Oskar and Eli. In very different ways, they were both victims. Which is why, against the odds, they became friends. And how they came to depend on one another, for life itself. Oskar is a 12-year-old boy living with his mother on a dreary housing estate at the city's edge. He dreams about his absentee father, gets bullied at school, and wets himself when he's frightened. Eli is the young girl who moves in next door. She doesn't go to school and never leaves the flat by day. She is a 200-year-old vampire, forever frozen in childhood, and condemned to live on a diet of fresh blood. John Ajvide Lindqvist's novel is a unique and brilliant fusion of social novel and vampire legend, a deeply moving fable about rejection, friendship and loyalty.
About the Author
John Lindqvist is a Swedish author, born 1968, grew up in Blackeberg, a suburb to Stockholm. He wanted to become something awful and fantastic. First he became a conjurer and came in second in the Nordic card trick championship, then he was a stand-up comedian for twelve years. John Ajvide Lindqvist has written great parts of the TV series Reuter & Skoog as well as stage plays and TV drama. Let the Right One In is his first novel
A whiff of the new Stephen King. Don't miss it - The Times. A terrifying supernatural story yet also a moving account of friendship and salvation - Guardian. Some truly scary bits - will haunt your dreams. Best read by sunlight - Independent on Sunday. Lindqvist has reinvented the vampire novel and made it all the more chilling by setting it in the kind of sink estate we all know from the media. Immensely readable and highly disturbing - Daily Express.
A chilling and beautiful tale all rolled up in one. Makes vampires more believable, more chilling and you will still wish you had one as a friend. This author gets into the minds of the characters like no other and will surprise you just when you think it's all over.
It's been a long time since I've read a book that I can say I really enjoyed. Having seen the movie some six months ago, I had forgotten bits of it, but I remembered having enjoyed it quite a lot. Although the movie isn't a direct copy from the book, I can see why changes were made so the film wasn't as convoluted as the book. If they told the full story in film, it would be over four hours long and it would be extremely difficult to follow. Even while reading there were moments where I had to pause, go over what I read, and think about it to clarify it. This may be just a case of translation, though. There were times when Staffe and Staffan were mixed up, for instance.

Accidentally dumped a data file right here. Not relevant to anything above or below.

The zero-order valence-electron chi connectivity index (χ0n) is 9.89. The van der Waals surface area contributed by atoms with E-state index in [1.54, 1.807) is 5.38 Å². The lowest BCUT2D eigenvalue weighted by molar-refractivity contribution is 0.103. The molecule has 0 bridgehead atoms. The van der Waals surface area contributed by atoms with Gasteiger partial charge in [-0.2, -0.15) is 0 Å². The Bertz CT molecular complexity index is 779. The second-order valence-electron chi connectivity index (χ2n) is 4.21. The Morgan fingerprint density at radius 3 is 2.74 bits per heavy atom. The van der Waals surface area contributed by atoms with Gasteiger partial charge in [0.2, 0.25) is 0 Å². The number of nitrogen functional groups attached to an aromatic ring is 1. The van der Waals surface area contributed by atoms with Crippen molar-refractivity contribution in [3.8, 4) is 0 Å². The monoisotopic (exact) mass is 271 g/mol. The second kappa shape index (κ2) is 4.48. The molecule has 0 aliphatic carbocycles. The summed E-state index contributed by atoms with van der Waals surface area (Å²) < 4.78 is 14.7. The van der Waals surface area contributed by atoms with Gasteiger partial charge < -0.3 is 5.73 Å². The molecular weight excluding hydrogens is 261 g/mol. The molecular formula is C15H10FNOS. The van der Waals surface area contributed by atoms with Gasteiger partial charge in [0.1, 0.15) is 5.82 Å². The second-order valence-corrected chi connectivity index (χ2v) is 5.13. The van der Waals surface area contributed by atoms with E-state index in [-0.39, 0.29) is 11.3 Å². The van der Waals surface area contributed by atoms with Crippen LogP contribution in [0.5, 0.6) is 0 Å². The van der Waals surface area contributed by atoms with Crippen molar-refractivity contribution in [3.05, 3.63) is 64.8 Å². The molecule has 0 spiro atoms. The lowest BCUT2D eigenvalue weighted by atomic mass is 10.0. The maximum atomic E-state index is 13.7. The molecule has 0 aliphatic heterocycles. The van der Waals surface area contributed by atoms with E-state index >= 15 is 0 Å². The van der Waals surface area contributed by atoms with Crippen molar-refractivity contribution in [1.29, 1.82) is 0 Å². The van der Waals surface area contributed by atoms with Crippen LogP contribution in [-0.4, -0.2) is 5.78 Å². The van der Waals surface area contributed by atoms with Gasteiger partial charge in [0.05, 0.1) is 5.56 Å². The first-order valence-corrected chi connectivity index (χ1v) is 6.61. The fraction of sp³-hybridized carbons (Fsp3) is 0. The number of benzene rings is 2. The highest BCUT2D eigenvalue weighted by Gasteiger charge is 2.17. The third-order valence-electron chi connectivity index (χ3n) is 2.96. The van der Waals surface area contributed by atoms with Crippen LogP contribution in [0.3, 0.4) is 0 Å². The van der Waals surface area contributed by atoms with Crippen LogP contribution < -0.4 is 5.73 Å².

I loved the interaction between Oskar and Eli. This is what sucked me into the movie. Lindqvist is able to delve into the twelve-year-old mind and make it so poignant. I also liked Virginia's change into a vampire. In the film, the scene in the hospital is one of my favourites, and although it wasn't fully fleshed out in the novel, the point is still there. There was also the development of Håkan's character. His paedophilic nature is much darker in the novel (obviously this would cause issues if it made it into the film), as well as how he came into Eli's services.
One issue I did have was towards the end of the novel. After Håkan's fall and his transition into the undead (a development I really did enjoy), he finds Eli (and Tommy) and all he wants is sex. I read that all he wants is sex, given his throbbing erection. I felt this was out of place with the rest of the scene and the build-up. Although it didn't pull me out of the story, I felt it was somewhat out of character, as although Håkan clearly wanted to stick it in, it didn't quite sit right. This is my only major complaint with the book, though.
As many people have stated, this is Twilight revamped (pardon the pun) and for adults. In many ways, all the characters are somewhat unsympathetic. For instance, Oskar, although bullied horribly and tormented and abused and twelve, would quite possibly commit murder. At one point he even seriously considers it. He shoplifts, hitchhikes and sets fire to his school. Eli is a vampire. S/He kills- it's his/her nature, yes, and it's hinted that s/he knows in her human way that it's not right, but s/he still does it. There's the group of alcoholics, there's Tommy the glue-sniffing thief, and on and on. And in all of that, they're relatable. And this is why I enjoyed the book so much. The interaction between the characters, and the realism.
These days its hard to find a horror story, let alone a vampire story that isnt set in the vein of Twilight. This is your genuine horror story. With strong characters and a strong storyline Lindqvist is my new favourite auther to read. This book far surpasses its American and Swedish movie counterparts - be warned however that there are some strong, STRONG adult themes that are addressed in the book which do not come out in the movies.
After seeing the movie of the same name I decided to buy the book. I know this is probably in the wrong order but I didn't realise the movie was based on a book until watching it. So as you would expect after really enjoying the movie I had high hopes for this book and it did not disappoint. There is so much more detail & emotion in a book that sometimes does not come across on the big screen. If you are a fan of the supernatural and specifically Vampires then this is the book for you. This is a wonderful modern take on the traditional Vampire myth that we have all come to love and fear. Enjoy.
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